The US Postal Service will begin slowing deliveries Friday, part of Postmaster General Louis DeJoy’s 10-year plan to slash costs.
Nearly four in 10 first-class mail packages will be affected by the new standard changes, which will add an additional day or two to delivery time depending on distance, according to the USPS.
Single-piece first-class mail traveling to local areas — within a three hours’ drive — will continue to be delivered within two days, the USPS said in its service change announcement.
Additionally, packages traveling standard three-day first-class delivery could take up to five days, especially in more rural areas of the country where mail takes longer to reach.
“The service standard changes are part of our balanced and comprehensive Delivering for America Strategic Plan and will improve service reliability and predictability for customers and enhance the efficiency of the Postal Service network,” USPS said in a statement.
“The service standard changes that we have determined to implement are a necessary step towards achieving our goal of consistently meeting 95 percent service performance.”
The hardest-hit states will be out west in California or Nevada, but Florida will also be impacted, according to an analysis by The Washington Post of delivery changes this year.
The change could impact the disabled and elderly the most, experts fear, and could also cause possible financial burdens in late fees if some bills are not paid on time.
The USPS provided the following table for estimated new delivery times based on distance:
|Delivery Standard||Distance Traveled||Transit Time|
|1 Day||Presorted local mail||–|
|2 Day||139 miles||3 hours|
|3 Day||140-930 miles||3-20 hours|
|4 Day||931-1,907 miles||20-41 hours|
|5 Day||1,908 miles+||Over 41 hours|
In March, the Postal Service outlined a proposed 10-year strategic plan that would slow current first-class delivery standards and raise some prices to stem $160 billion in projected debt over the next decade, that includes consolidating nearly 20 mail-processing facilities across the country.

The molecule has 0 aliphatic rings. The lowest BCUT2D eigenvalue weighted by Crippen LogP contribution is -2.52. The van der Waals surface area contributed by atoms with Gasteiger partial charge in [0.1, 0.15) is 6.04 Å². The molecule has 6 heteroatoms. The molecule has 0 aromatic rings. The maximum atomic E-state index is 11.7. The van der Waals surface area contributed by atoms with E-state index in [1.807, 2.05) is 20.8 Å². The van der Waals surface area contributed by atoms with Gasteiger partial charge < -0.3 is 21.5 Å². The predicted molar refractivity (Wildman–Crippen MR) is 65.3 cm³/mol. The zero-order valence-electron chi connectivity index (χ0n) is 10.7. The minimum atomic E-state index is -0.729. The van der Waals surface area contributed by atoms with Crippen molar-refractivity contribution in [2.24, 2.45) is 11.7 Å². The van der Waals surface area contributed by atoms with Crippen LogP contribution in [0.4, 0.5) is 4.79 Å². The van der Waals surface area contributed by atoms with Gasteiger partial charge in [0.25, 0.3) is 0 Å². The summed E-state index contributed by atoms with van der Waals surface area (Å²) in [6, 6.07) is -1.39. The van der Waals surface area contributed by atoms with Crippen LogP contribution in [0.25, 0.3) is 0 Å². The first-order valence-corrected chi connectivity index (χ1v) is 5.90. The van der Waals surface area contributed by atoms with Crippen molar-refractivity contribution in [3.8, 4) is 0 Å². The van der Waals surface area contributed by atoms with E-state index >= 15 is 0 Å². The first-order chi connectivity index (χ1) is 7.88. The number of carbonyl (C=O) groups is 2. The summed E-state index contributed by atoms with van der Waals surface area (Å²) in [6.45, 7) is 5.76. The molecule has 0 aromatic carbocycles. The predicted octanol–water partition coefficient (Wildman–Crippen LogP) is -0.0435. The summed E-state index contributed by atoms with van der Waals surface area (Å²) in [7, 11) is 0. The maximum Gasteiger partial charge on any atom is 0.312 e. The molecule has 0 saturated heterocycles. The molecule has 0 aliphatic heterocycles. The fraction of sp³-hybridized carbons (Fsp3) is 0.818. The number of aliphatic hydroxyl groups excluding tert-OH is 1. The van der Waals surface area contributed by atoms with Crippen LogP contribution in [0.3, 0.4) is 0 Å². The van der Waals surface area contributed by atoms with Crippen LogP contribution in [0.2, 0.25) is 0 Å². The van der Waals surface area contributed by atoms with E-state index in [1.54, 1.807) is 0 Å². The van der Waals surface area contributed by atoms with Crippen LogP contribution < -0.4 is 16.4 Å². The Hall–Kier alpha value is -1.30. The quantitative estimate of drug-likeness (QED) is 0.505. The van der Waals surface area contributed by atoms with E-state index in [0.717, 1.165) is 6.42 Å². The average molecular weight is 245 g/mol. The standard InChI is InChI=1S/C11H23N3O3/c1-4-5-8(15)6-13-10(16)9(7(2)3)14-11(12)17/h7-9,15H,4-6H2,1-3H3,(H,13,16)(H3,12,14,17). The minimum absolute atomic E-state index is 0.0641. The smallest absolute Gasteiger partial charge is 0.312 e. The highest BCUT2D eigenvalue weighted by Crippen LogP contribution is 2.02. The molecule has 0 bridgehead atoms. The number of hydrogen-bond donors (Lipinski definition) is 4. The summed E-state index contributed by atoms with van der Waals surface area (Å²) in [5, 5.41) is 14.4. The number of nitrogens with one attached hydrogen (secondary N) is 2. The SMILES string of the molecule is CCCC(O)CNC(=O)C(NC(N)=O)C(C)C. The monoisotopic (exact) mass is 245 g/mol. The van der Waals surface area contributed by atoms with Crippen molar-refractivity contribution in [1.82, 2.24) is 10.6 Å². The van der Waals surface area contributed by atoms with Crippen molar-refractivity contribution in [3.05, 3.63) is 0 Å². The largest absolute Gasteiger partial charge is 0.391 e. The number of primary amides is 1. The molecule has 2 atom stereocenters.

Ronald Stroman, one of President Biden’s three new appointees to the Postal Service’s Board of Governors, called the plan “strategically ill-conceived” in August, according to a report. Another new member, Anton Hajjar, worried about a proposed plan to end air mail delivery, saying that potential savings were not “quantified.”
On Friday, 40 members of Congress signed a bipartisan letter demanding answers in the USPS’ decision to consolidate 18 of its mail-processing facilities.
“We believe that at a minimum, these consolidations should be paused until further information about the justification and impact is made public,” the letter stated.
“We are worried that moving forward with facility consolidations during the ongoing public health emergency, which continues to impact staffing availability, would result in further service delays and erosion of public trust in one of our nation’s most important institutions.”
Lawmakers also slammed the negative impact the consolidations could have on hundreds of USPS employees who may be forced to relocate.
USPS says it hopes that these changes will improve delivery reliability and consistency, even if delivery time slows.
“The postal service has shown steady improvements for all first-class mail, marketing and periodical mail categories over the last seven months,” a USPS spokeswoman said in an email to CBS MoneyWatch.
“We have worked tirelessly to overcome challenges from recent storms and continue to recruit thousands of employees for the upcoming holiday peak season.”
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